Journaling at last

A wish came true: NetBSD finally has a journaling file system. Simon Burge added support for WAPBL, Write Ahead Physical Block Logging file system journaling, to NetBSD-current’s main branch today.

The main purpose of a journaling file system is to avoid a time consuming file system checks after a power failure, system crash or similar problem. But it can also help to improve performance considerably depending on the design. As I was curious about WAPBL’s performance impact I ran my usual benchmark (extracting the NetBSD 4.0 source tar archives). And the result is very encouraging: FFS required 15:19 minutes to finish the benchmark without logging and only 3:24 minutes to finish it with logging. It seems that WAPBL provides similar speed improvements as soft dependencies and keeps your file system safe at the same time.

A big thank you to Wasabi Systems for donating the code and to Simon Burge and all the other developers for integrating WAPBL into NetBSD!

6 thoughts on “Journaling at last”

  1. I also think its great the WAPBL stuff got added. well done!

    For your test, was each run across a distinct reboot? if not, I wonder if the amount of bufcache from one or other run altered the runtime behaviour of the system as a whole?

    Also, what were the times to rm -rf or newfs the filesystem(s) each time?

    (maybe the short answer is not relevant!)

    cheers

    -G

  2. The buffer cache works at a file system level, not at a block device level. Unmounting a file system will therefore invalidate all the cached content of that file system. And even if that wasn’t the case it shouldn’t influence the benchmark which consist of write operations.

    The “newfs” command doesn’t (have to) know about journaling. The option is only activated at mount time.

    I didn’t test “rm -rf”.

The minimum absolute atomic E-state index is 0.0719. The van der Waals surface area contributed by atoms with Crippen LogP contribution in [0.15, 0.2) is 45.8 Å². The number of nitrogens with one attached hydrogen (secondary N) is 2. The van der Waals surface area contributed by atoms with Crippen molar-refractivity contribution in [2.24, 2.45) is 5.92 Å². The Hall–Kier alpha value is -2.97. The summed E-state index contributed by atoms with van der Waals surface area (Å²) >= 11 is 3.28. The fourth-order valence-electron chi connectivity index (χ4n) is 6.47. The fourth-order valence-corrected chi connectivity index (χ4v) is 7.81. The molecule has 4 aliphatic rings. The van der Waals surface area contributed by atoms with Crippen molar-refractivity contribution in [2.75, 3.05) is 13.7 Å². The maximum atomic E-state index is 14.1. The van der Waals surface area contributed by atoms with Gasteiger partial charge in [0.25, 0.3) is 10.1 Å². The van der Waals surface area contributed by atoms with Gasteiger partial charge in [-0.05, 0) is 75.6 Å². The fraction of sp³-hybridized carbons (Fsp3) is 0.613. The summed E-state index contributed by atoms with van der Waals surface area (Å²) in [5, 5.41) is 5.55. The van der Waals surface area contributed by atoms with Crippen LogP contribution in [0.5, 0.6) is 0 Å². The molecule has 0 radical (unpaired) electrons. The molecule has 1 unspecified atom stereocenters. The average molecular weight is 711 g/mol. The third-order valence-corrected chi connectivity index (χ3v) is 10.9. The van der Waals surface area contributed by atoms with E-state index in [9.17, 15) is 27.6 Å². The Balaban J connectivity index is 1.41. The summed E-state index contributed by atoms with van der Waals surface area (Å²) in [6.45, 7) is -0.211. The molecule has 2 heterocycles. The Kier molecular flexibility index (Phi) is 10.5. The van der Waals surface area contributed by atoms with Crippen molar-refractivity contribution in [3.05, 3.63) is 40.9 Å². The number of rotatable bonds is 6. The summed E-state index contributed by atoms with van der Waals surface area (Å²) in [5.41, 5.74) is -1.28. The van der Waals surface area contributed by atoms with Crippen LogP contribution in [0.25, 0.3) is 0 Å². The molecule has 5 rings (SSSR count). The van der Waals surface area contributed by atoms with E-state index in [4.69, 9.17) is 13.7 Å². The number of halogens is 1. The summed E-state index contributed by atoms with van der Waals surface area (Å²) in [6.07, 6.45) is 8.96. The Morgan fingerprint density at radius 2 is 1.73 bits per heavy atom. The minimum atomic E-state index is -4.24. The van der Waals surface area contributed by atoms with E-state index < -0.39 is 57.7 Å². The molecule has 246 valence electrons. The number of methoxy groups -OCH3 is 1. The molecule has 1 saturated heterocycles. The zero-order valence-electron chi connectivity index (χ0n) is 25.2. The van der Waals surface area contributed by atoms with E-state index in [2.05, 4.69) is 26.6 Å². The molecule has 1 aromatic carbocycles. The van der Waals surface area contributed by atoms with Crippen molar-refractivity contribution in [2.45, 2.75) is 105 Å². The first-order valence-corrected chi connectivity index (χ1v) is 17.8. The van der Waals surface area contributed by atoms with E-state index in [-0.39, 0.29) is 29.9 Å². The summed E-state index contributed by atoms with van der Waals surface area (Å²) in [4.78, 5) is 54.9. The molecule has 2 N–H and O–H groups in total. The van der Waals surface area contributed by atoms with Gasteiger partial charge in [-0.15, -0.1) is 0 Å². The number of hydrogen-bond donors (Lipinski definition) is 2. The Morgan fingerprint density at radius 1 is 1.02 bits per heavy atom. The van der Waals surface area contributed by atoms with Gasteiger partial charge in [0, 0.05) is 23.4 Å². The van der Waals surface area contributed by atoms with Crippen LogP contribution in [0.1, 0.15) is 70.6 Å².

3. Some questions for clarity:

    “FFS required 15:19” – is this with or without soft-updates?

    How large is the source archive? (did you preload it before extracting it the first time?) Does the extracted content fit into RAM? What happens if you de-archive an archive larger than RAM?

    There are so many interesting things to measure here 🙂 I’d suggest a 4-way comparison between async, noasync, softupdates and WAPBL. Also, a run of randomio (http://arctic.org/~dean/randomio/) on each method would be nice.

  4. No, I didn’t use soft dependencies because they cause stability problems (e.g. locking up your system) and have a high disk of data loss. I’m not using them on my server for years because of these problems.

    The extracted content fits into the memory of the system but the benchmark scripts runs “sync” as the last step to flush all disk buffers. The content was on a memory file system as mentioned in the article which should make pre-loading irrelevant.

    I’m sorry but I’m not interested in either asynchronous mode or soft dependences. I’ve focused on benchmarking modes of operation that I’m willing to use on my server.

  5. Soft-updates have been established for years as 100% stable and production ready with no risk of data-loss (in FreeBSD) because it prevents data-loss by ordering writes. You just do not implement it on your root slice due to space issues.

    I think your benchmark and your results are lacking and inconclusive because without comparative results to other methodologies that also speed plain-old sync writes.

  6. I’m aware of the benefits that soft dependences promises. They have however not proven to be stable under NetBSD. If you look at the archive of the tech-kern mailing list you will find a statement by Andrew Doran about the various problems with this technology. The situation might be different for FreeBSD because Kirk McKusick maintains the code himself as far as I know.

    My results are conclusive for my personal use because I don’t use soft dependences on my servers after various problems in the past.

    Please remember that this is a personal Blog and not a scientific technology review. If your requirement for benchmark results are different please run your benchmark and publish the result.

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